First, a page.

When you find yourself in a situation that could use an energy change, consider toning in the space, singing, chanting, or using an instrument to create a new song. Consider getting a small drum or flute to fit in your hiking pack. Surprise a group of strangers by playing some music for them wherever you go. I carry a small Native American flute in my purse or hiking bag and a small drum in my car for these random moments

3.Become a Reformer

Would you like to share music with the world?  Are you inspired to lead? If so, you may want to create a chanting circle, become trained in facilitating a drum circle or form a sound-healing group. Are you inspired to create sound as an offering to friends in need of healing? Is there a way you can weave more music into your work, bringing specifically selected music into the teacher’s lounge or some other creative way to infuse music into the daily rhythms of work? Think of your own special way to orchestrate change with music.

Christine Stevens, MSW, MT-BC is an author, music therapist, and founder of UpBeat Drum Circles.  Her new book, Music Medicine (Sounds True, August, 2012) includes more than 40 guided practices and 50 audio tracks of healing music.  www.youtube.com/watch?v=wUGTmeDh8E8

Edited by Jeff Newman

 

 

 

Music Medicine – Song Synchronicity by Christine Stevens

Why is it that the perfect song comes on the radio or the iPod shuffle just when you need it most? Or just when you miss someone, a song plays at the grocery store that makes you think of that person? Or a song comes on the radio reminding you of someone, and at that very moment, that person calls you?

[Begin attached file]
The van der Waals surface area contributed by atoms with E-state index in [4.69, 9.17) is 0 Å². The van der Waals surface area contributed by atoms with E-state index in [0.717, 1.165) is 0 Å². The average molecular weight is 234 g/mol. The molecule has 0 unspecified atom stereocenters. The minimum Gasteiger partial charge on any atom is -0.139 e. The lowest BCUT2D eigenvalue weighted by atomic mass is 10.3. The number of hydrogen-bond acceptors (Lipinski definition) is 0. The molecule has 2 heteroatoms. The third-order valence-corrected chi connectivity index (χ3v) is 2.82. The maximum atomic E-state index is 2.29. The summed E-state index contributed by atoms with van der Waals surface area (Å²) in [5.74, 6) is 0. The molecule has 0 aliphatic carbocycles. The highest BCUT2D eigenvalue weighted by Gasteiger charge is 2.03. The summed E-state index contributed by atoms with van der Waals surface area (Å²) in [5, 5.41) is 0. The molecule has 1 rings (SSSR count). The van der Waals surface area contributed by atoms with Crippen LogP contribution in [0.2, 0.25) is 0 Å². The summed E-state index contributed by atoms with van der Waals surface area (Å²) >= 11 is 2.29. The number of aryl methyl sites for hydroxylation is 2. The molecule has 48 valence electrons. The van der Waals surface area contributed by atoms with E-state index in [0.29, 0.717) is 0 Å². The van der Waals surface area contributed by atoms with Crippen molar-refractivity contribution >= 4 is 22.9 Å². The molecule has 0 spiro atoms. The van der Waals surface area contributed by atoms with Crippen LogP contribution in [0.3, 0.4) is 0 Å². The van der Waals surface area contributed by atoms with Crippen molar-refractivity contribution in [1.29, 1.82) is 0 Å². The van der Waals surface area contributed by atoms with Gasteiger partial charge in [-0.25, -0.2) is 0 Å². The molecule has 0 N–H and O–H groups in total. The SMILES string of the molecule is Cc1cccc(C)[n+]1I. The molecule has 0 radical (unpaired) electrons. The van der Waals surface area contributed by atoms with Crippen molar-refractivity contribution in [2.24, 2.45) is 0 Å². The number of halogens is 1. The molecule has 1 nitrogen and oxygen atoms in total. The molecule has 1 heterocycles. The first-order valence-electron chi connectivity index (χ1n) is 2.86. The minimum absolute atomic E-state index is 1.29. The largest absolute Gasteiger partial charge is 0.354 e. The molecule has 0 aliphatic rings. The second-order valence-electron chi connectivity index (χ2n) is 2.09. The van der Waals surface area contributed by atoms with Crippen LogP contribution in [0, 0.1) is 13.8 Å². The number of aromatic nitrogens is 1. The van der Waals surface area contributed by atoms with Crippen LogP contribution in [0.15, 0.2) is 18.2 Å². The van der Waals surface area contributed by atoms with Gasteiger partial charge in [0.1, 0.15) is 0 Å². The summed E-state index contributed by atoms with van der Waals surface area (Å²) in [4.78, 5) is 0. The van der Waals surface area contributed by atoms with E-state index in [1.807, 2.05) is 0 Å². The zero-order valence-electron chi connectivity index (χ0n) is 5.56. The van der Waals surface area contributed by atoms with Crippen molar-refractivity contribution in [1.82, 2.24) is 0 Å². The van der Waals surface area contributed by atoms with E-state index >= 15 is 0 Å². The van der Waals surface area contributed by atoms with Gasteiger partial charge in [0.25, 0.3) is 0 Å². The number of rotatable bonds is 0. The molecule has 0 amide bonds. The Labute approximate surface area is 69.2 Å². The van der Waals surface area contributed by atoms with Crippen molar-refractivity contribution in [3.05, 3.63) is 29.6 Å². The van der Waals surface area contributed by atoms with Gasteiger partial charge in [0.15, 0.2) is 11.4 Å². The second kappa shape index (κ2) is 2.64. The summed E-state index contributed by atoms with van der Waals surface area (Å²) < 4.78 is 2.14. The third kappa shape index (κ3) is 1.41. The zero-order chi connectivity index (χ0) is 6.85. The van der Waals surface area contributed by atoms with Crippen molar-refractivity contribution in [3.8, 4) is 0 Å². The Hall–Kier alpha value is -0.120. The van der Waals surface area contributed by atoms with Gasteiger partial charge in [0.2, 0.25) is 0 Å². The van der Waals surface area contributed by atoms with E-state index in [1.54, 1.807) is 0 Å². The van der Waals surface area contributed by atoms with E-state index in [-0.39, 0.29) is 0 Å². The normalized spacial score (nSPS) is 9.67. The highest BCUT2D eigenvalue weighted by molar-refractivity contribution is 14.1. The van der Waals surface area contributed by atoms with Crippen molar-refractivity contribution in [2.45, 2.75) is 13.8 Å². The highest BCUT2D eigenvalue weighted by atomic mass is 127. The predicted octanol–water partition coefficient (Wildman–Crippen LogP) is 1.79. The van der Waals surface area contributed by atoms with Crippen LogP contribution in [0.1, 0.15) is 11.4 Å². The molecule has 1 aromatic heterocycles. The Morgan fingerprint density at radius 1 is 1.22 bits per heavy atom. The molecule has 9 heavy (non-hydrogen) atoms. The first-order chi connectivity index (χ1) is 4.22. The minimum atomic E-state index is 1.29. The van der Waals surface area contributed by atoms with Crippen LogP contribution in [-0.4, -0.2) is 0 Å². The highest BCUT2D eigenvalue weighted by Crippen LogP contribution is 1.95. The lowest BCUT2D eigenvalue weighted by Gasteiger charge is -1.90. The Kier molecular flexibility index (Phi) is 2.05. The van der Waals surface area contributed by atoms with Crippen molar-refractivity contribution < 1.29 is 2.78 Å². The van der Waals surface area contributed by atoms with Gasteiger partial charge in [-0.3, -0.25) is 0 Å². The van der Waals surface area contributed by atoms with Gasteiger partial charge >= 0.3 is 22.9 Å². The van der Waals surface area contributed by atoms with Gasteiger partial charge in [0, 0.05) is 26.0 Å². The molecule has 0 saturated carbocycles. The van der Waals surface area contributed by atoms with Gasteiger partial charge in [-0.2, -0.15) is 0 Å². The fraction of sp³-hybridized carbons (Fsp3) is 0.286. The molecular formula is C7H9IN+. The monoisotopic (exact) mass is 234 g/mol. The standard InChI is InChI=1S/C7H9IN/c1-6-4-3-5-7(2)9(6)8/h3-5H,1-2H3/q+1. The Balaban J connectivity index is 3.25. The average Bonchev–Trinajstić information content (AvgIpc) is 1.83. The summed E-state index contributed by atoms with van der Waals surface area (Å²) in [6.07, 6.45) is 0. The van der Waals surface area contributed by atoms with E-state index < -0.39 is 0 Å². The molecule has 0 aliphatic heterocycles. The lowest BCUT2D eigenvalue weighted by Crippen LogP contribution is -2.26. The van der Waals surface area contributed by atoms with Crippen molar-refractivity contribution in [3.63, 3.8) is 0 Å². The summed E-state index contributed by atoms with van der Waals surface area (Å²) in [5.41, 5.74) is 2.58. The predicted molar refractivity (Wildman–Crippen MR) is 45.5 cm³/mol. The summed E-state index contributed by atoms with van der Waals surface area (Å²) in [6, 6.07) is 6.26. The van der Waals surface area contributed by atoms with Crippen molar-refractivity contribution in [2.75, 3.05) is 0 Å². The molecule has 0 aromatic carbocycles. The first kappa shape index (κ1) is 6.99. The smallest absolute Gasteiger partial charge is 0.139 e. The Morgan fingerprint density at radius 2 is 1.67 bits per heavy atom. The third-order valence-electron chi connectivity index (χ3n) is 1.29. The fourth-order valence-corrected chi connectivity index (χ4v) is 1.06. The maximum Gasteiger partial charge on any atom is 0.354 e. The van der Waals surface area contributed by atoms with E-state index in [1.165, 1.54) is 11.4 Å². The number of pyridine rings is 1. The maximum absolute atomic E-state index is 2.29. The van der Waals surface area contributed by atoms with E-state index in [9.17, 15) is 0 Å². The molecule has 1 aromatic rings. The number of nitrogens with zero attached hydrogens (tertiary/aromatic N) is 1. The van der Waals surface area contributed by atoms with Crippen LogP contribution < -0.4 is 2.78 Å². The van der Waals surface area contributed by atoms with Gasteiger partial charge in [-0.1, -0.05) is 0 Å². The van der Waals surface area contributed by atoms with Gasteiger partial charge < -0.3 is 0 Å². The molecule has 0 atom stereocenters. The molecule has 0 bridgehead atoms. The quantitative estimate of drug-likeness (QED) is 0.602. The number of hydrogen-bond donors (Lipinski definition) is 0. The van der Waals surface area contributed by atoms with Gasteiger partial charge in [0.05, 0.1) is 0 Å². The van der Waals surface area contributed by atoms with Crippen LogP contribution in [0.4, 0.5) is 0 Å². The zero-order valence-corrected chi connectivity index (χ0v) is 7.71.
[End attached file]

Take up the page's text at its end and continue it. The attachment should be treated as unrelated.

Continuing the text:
We all have these stories of song medicine―a stunning moment of pure song synchronicity when the perfect song comes on the radio just wen you need it most.

When I was thirty-five, my mother lost her two-year battle with stage IV ovarian cancer. After her passing I went into a kind of hibernation.  In my bereavement process I used many of the tools of music medicine that I now teach others.  A month later, I was driving home from work when the song “You’ve Got a Friend” by James Taylor came on the radio just when I was thinking of her. My mom and I had sung this song to each other in her Cape Cod living room a few months before she died. The synchronicity was uncanny. I felt as if she was sending me a message.  It was as if some random radio station was designed for just this healing moment in my life.

When there are no words, music expresses our deepest love, pain, joy, rage or longing.  Songs give us goose-bumps, tears and even time-traveling flashes of memories. But how can we actually dive more deeply into the song medicine that is available to our hearts?

Think of a time when song synchronicity graced the symphony of your life. Try these techniques to invoke some song medicine in your life:

1.  Random Acts of Song―Set your iPod to shuffle and allow something to pop up.  It could be just the song you need to hear today. Set up a playlist of favorite inspirational songs, things that move and awaken your heart.  Within this playlist, set to it to shuffle and roll the dice; see what you get in this music roulette.  Listen to the meaning of the song.

2. Let the song choose you―pay attention to those song worms that rise up in your mind at random times of day; this could be when you first wake up in the morning or throughout the day.  The next time you find yourself singing a tune for no reason at all, pay attention. Wonder about the song, its meaning and its relevance in your life. It may have a deep message for you.

3.  Lyrics for Life―Go to the web and find the song lyrics for a favorite song. Post them on your refrigerator or on the whiteboard in your office or family room.  Highlight one phrase that most touches your heart most.  What moves your heart about your chosen line? What message does it is bring to your life?

Christine Stevens, MSW, MT-BC is an author, music therapist, and founder of UpBeat Drum Circles.  Her new book, Music Medicine (Sounds True, August, 2012) includes more than 40 guided practices and 50 audio tracks of healing music.  www.youtube.com/watch?v=wUGTmeDh8E8

Edited by Jeff Newman